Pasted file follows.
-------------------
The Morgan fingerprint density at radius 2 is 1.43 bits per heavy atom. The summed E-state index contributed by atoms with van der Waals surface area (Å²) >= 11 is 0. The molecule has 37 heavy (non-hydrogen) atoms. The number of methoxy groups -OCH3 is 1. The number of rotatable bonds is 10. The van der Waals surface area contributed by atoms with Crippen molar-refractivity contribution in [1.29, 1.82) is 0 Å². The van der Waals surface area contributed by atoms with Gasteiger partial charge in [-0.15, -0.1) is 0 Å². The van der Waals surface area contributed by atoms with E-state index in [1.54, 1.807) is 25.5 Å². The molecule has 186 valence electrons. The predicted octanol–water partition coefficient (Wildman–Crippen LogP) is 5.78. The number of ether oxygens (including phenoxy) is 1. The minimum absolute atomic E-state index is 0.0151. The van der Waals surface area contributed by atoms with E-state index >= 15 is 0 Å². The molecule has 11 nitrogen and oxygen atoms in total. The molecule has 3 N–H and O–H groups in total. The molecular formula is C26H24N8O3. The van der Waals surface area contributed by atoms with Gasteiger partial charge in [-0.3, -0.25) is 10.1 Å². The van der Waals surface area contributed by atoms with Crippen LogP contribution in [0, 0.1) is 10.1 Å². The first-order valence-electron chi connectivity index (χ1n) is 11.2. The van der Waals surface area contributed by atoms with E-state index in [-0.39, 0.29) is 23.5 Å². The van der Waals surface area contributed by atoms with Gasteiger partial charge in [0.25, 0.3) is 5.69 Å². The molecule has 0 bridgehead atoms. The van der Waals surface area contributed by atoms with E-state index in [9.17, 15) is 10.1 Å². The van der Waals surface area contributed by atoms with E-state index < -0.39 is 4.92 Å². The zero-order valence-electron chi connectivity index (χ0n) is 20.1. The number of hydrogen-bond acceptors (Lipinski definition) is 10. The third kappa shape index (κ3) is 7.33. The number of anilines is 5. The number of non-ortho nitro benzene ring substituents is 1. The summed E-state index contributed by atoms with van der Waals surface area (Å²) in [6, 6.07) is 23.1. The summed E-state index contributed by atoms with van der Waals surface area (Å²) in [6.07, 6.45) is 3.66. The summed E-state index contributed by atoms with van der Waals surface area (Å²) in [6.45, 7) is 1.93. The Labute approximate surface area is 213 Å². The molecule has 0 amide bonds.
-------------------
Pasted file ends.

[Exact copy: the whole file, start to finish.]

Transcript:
The Morgan fingerprint density at radius 2 is 1.43 bits per heavy atom. The summed E-state index contributed by atoms with van der Waals surface area (Å²) >= 11 is 0. The molecule has 37 heavy (non-hydrogen) atoms. The number of methoxy groups -OCH3 is 1. The number of rotatable bonds is 10. The van der Waals surface area contributed by atoms with Crippen molar-refractivity contribution in [1.29, 1.82) is 0 Å². The van der Waals surface area contributed by atoms with Gasteiger partial charge in [-0.15, -0.1) is 0 Å². The van der Waals surface area contributed by atoms with E-state index in [1.54, 1.807) is 25.5 Å². The molecule has 186 valence electrons. The predicted octanol–water partition coefficient (Wildman–Crippen LogP) is 5.78. The number of ether oxygens (including phenoxy) is 1. The minimum absolute atomic E-state index is 0.0151. The van der Waals surface area contributed by atoms with E-state index >= 15 is 0 Å². The molecule has 11 nitrogen and oxygen atoms in total. The molecule has 3 N–H and O–H groups in total. The molecular formula is C26H24N8O3. The van der Waals surface area contributed by atoms with Gasteiger partial charge in [-0.3, -0.25) is 10.1 Å². The van der Waals surface area contributed by atoms with Crippen LogP contribution in [0, 0.1) is 10.1 Å². The first-order valence-electron chi connectivity index (χ1n) is 11.2. The van der Waals surface area contributed by atoms with E-state index in [-0.39, 0.29) is 23.5 Å². The van der Waals surface area contributed by atoms with Gasteiger partial charge in [0.25, 0.3) is 5.69 Å². The molecule has 0 bridgehead atoms. The van der Waals surface area contributed by atoms with E-state index in [9.17, 15) is 10.1 Å². The van der Waals surface area contributed by atoms with E-state index < -0.39 is 4.92 Å². The zero-order valence-electron chi connectivity index (χ0n) is 20.1. The number of hydrogen-bond acceptors (Lipinski definition) is 10. The third kappa shape index (κ3) is 7.33. The number of anilines is 5. The number of non-ortho nitro benzene ring substituents is 1. The summed E-state index contributed by atoms with van der Waals surface area (Å²) in [6, 6.07) is 23.1. The summed E-state index contributed by atoms with van der Waals surface area (Å²) in [6.07, 6.45) is 3.66. The summed E-state index contributed by atoms with van der Waals surface area (Å²) in [6.45, 7) is 1.93. The Labute approximate surface area is 213 Å². The molecule has 0 amide bonds.